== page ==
"A Taste of Hunger" Opens Minds, Hearts | People
Let this number wash over you for a moment - 130,000 families in Shelby County now receive food stamps.
Travis Williams, Program Director for the Tennessee Department of Human Services, revealed the astounding number at “A Taste of Hunger,” an effort to address food insecurity in the Memphis area in a new and creative way.
“We believe there are more people who qualify for the food stamps program in the Memphis area, but the current total of families represents 265,000 people in Shelby County,” Williams told a crowd of 200 community leaders.
Nearly one million people live in Shelby County, the vast majority in the city of Memphis.
Based on Williams’ figures, more than one quarter of Shelby County’s 927,644 residents now receive food stamps.
The eight county metro Memphis area was ranked first in the nation in food insecurity by the Gallup Organization in 2010 in a survey conducted for the Food Resource Action Center.
The survey found 26 percent of the people in the area were uncertain about where they would obtain food at least one point in the preceding year, a statistic consistent with the current state food stamp numbers.
Some good people united to do something about this vexing issue of hunger in our midst this week.
Some dined on a sumptuous meal of salmon, a splendid salad and all the trimmings.
Others consumed spaghetti, plain bread and Big K Diet Cola. A third group ate peanut butter and bread.
It was an effort to “dramatize the disparity in food security” in Memphis.
The 200 community leaders of diverse faith backgrounds gathered at Anshei Sphard-Beth El Emeth Congregation in East Memphis on Sunday night, Nov. 4 for the unique dining experience that featured brainstorming at each table.
The differences in the meals were designed to reflect the realities of nutrition in Memphis: those dining on salmon represented an estimated 40 percent of our citizens who can afford nutritious, healthy meals at home or restaurants anytime they’d like.
Another 40 percent - those served pasta portions - were symbolic of the middle class families who struggle to put bread on their tables yet manage to do so.
Those dining on plain peanut butter sandwiches portrayed the 20 percent of Memphians who have “food insecurity.” Williams’ statistics revealed the number is significantly higher.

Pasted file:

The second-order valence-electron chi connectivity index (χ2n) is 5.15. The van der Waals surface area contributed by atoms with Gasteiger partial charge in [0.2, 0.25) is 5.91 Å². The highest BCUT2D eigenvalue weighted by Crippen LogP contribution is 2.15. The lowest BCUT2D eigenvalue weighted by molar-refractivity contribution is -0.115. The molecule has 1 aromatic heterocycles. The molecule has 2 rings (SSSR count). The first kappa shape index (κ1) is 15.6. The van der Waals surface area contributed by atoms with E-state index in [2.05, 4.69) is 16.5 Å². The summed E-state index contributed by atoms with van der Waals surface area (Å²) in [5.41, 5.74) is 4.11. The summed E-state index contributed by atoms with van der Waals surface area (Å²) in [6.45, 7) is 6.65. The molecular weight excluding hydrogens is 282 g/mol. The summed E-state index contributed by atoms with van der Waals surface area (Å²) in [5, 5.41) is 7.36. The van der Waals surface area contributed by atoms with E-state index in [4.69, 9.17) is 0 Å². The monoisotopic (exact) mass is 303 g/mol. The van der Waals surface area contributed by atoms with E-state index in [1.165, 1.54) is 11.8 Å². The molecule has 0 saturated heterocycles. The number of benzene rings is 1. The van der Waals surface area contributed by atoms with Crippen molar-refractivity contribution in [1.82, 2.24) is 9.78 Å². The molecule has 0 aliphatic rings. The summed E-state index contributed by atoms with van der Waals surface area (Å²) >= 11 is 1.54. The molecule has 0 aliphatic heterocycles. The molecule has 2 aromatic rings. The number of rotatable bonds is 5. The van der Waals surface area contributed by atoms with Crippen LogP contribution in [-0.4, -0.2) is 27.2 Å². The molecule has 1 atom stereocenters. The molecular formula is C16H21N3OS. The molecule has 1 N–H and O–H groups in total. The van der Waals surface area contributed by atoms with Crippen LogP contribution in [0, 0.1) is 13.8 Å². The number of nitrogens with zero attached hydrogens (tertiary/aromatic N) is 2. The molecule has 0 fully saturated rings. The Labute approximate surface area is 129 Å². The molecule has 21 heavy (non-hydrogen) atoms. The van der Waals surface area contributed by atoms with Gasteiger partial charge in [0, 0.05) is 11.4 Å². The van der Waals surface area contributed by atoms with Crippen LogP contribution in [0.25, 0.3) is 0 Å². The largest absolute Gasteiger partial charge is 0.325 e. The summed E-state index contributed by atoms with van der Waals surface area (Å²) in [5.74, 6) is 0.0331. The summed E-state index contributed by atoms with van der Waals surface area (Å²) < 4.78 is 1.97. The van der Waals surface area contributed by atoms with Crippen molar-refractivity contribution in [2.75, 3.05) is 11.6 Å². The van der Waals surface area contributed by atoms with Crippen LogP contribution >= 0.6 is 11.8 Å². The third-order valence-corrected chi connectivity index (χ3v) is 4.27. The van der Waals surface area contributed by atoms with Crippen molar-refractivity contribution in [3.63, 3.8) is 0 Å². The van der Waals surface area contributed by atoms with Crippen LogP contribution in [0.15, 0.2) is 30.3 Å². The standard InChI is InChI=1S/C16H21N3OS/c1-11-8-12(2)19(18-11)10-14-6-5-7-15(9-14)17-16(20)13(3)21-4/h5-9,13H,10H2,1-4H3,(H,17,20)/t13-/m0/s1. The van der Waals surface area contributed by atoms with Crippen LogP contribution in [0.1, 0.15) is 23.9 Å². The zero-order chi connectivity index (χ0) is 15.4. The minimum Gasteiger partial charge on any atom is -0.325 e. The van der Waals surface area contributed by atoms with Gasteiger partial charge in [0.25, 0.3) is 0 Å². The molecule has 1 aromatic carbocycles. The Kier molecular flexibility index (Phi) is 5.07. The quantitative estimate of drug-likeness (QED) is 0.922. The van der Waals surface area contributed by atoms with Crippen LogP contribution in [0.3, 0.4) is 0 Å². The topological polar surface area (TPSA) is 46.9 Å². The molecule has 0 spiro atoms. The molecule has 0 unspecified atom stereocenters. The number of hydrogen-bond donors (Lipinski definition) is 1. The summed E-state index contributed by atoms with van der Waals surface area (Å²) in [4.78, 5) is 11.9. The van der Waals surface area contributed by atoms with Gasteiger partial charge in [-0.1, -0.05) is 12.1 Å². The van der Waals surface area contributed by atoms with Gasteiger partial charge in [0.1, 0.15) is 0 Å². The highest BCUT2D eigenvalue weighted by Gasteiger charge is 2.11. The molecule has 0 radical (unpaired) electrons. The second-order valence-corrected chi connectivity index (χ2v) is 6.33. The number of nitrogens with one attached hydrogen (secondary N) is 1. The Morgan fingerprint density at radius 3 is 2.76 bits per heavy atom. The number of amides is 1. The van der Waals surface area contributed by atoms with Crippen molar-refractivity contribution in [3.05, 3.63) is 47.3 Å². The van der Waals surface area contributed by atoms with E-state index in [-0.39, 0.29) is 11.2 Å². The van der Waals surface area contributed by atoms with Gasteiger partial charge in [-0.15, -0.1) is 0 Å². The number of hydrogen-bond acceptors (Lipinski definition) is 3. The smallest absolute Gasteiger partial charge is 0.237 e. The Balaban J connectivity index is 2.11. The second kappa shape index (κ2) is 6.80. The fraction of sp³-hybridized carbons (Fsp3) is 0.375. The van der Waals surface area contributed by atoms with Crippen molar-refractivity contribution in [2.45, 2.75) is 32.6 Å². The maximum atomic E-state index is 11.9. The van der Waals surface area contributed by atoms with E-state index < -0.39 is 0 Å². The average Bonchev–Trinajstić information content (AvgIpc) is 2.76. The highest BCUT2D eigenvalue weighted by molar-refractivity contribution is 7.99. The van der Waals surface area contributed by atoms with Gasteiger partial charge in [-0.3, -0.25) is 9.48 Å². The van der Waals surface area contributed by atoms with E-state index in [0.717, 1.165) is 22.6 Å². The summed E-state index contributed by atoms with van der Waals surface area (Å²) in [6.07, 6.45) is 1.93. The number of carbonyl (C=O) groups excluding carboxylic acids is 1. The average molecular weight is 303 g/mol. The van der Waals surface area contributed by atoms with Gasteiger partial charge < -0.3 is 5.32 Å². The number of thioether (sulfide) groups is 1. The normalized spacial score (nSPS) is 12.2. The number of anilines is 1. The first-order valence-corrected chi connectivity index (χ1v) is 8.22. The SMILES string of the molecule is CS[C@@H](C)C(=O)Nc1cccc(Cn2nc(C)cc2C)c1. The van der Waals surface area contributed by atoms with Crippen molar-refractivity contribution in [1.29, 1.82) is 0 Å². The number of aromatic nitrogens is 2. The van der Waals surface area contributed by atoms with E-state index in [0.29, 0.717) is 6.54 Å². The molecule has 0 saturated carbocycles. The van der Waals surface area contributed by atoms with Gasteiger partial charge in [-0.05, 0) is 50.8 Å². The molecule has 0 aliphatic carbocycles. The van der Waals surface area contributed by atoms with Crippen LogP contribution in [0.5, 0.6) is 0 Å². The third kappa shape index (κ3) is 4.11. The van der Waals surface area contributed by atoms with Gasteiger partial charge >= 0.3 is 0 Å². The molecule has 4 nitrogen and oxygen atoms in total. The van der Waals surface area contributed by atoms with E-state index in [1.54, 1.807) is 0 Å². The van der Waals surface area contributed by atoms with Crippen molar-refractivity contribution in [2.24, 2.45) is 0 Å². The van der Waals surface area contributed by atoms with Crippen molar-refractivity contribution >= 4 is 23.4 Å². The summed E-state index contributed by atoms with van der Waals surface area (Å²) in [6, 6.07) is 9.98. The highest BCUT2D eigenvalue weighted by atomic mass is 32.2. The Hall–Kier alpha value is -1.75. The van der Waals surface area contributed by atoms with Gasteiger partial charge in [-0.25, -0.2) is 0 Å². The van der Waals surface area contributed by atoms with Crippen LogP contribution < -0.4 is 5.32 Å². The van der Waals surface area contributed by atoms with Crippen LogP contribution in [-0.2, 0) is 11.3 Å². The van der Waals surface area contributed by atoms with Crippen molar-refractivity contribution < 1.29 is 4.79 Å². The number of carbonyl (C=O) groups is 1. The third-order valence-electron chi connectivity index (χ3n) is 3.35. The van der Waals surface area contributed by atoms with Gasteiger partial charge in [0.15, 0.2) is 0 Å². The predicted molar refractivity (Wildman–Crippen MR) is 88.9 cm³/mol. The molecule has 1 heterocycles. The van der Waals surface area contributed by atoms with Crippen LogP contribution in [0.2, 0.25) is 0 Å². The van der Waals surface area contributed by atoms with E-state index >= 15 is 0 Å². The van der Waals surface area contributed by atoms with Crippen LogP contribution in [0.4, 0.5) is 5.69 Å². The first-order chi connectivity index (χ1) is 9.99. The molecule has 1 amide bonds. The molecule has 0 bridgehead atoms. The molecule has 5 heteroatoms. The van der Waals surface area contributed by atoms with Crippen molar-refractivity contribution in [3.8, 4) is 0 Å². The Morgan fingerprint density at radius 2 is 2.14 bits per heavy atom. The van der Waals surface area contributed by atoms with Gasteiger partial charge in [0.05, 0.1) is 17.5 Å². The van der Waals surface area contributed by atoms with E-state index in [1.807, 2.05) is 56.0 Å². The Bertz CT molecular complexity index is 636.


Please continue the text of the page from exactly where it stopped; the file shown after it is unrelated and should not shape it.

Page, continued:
Those on the front line of hunger in the Mid-South shared snapshots of their challenges.
Sally Jones Heinz, Executive Director of the Metropolitan Inter-Faith Association (MIFA), the local Meals on Wheels distributor, reported that 17.5 percent of senior citizens in the community are “at risk” for going hungry.
Estella Mayhue-Greer, President and CEO of the Mid-South Food Bank, gave an overview of the massive challenges her agency faces while serving a 31 county area that covers parts of West Tennessee, North Mississippi and East Arkansas. Mayhue-Greer said the Food Bank created a weekend emergency food program for children who qualify for public school meal assistance.
The Food Bank originated a Friday afternoon Food for Kids Backpack Program that furnishes six meals per backpack to children who qualify at Boys and Girls Clubs and other locations.
Chris Peterson of Grow Memphis talked about the rapidly rising number of urban gardens in Memphis, many strategically located in neighborhoods that have no access to full service supermarkets.
Dr. Ken Reardon, Director of the Graduate program in City and Regional Planning at the University of Memphis, revealed plans for the Green Machine, a mobile produce market and food store that will visit fifteen so-called food deserts in Memphis starting in 2013.
After the presentations, table mates tried to answer the question, “how will this night be different from all other nights?”
Creative ideas were shared and the organizers of “A Taste of Hunger” were thrilled with the responses.
“The entire planning committee of A Taste of Hunger was overjoyed at the success of our first endeavor to catalyze a city in a grassroots effort to reduce food insecurity," said Rev. Carla Meisterman, Pastor of Balmoral Presbyterian Church, who was one of a team of key organizers.
"To stand in the beautiful banquet facility at Anshei Sphard-Beth-El Emeth synagoague and watch religious leaders from the Jewish Community, the Christian community and the Muslim community, the business community, higher education, government and social service agencies - eating together, brainstorming together and learning together - was a groundbreaking moment, not just in our city - but in our world," he continued.
Balmoral Presbyterian members helped start the event with the Memphis Jewish Federation Anti-Poverty Task Force and a host of Memphians concerned about hunger in the community.
The mission statement of the group is as follows: “A Taste of Hunger is a broad-based initiative to educate, motivate, and engage our community in a hands-on effort to alleviate hunger. A Taste of Hunger will dramatize the disparity in food security in our city and empower individuals and organizations to comprehend and combat hunger in Memphis.”
“A Taste of Hunger sent 200 leaders back into our community armed with a Resource Guide of statistics, stories and solutions - a compilation of the energy that organizations and individuals in our community are already investing in feeding the hungry in our midst," said Rev. Meisterman.
Meisterman said she used a Harvard professor Jerry Sternin’s concept on alleviating profound hunger issues in Vietnam as a starting point for the program.
Based on the raw numbers shared at the dinner, “A Taste of Hunger” has a taken a tiny first bite out of the gigantic issue of food insecurity in the Memphis-Mid-South community.
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